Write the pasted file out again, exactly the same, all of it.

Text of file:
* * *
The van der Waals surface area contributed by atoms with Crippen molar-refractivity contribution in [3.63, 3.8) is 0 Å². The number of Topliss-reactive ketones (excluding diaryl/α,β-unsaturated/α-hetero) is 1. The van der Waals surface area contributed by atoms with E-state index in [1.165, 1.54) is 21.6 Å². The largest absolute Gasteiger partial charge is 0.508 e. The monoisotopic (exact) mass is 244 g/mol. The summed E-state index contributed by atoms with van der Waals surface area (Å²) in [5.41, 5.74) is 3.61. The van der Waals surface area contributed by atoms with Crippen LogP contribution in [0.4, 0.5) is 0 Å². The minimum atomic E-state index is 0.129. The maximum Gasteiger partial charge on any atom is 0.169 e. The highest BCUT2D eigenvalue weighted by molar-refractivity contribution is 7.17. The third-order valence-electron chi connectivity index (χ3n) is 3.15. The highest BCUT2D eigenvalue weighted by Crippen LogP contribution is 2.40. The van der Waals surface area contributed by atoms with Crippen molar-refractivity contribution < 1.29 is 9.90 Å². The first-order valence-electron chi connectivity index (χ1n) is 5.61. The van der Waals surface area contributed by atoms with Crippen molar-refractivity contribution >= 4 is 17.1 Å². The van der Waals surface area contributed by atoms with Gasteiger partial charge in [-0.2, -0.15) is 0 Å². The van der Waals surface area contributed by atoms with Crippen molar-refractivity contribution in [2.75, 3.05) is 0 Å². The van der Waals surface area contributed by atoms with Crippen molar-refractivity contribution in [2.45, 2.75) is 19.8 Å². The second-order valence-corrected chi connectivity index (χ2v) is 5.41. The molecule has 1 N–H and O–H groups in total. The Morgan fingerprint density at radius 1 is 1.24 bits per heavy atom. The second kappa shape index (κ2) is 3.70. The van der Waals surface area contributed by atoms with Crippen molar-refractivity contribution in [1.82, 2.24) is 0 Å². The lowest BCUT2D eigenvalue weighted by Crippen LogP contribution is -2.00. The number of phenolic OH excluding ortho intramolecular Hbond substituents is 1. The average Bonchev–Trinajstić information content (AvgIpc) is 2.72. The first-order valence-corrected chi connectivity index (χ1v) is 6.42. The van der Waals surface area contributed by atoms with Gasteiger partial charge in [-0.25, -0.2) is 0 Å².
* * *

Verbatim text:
The van der Waals surface area contributed by atoms with Crippen molar-refractivity contribution in [3.63, 3.8) is 0 Å². The number of Topliss-reactive ketones (excluding diaryl/α,β-unsaturated/α-hetero) is 1. The van der Waals surface area contributed by atoms with E-state index in [1.165, 1.54) is 21.6 Å². The largest absolute Gasteiger partial charge is 0.508 e. The monoisotopic (exact) mass is 244 g/mol. The summed E-state index contributed by atoms with van der Waals surface area (Å²) in [5.41, 5.74) is 3.61. The van der Waals surface area contributed by atoms with Crippen LogP contribution in [0.4, 0.5) is 0 Å². The minimum atomic E-state index is 0.129. The maximum Gasteiger partial charge on any atom is 0.169 e. The highest BCUT2D eigenvalue weighted by molar-refractivity contribution is 7.17. The third-order valence-electron chi connectivity index (χ3n) is 3.15. The highest BCUT2D eigenvalue weighted by Crippen LogP contribution is 2.40. The van der Waals surface area contributed by atoms with Crippen molar-refractivity contribution < 1.29 is 9.90 Å². The first-order valence-electron chi connectivity index (χ1n) is 5.61. The van der Waals surface area contributed by atoms with Crippen molar-refractivity contribution >= 4 is 17.1 Å². The van der Waals surface area contributed by atoms with Gasteiger partial charge in [-0.2, -0.15) is 0 Å². The van der Waals surface area contributed by atoms with Crippen molar-refractivity contribution in [2.75, 3.05) is 0 Å². The van der Waals surface area contributed by atoms with Crippen molar-refractivity contribution in [2.45, 2.75) is 19.8 Å². The second-order valence-corrected chi connectivity index (χ2v) is 5.41. The molecule has 1 N–H and O–H groups in total. The Morgan fingerprint density at radius 1 is 1.24 bits per heavy atom. The second kappa shape index (κ2) is 3.70. The van der Waals surface area contributed by atoms with Crippen molar-refractivity contribution in [1.82, 2.24) is 0 Å². The lowest BCUT2D eigenvalue weighted by Crippen LogP contribution is -2.00. The number of phenolic OH excluding ortho intramolecular Hbond substituents is 1. The average Bonchev–Trinajstić information content (AvgIpc) is 2.72. The first-order valence-corrected chi connectivity index (χ1v) is 6.42. The van der Waals surface area contributed by atoms with Gasteiger partial charge in [-0.25, -0.2) is 0 Å².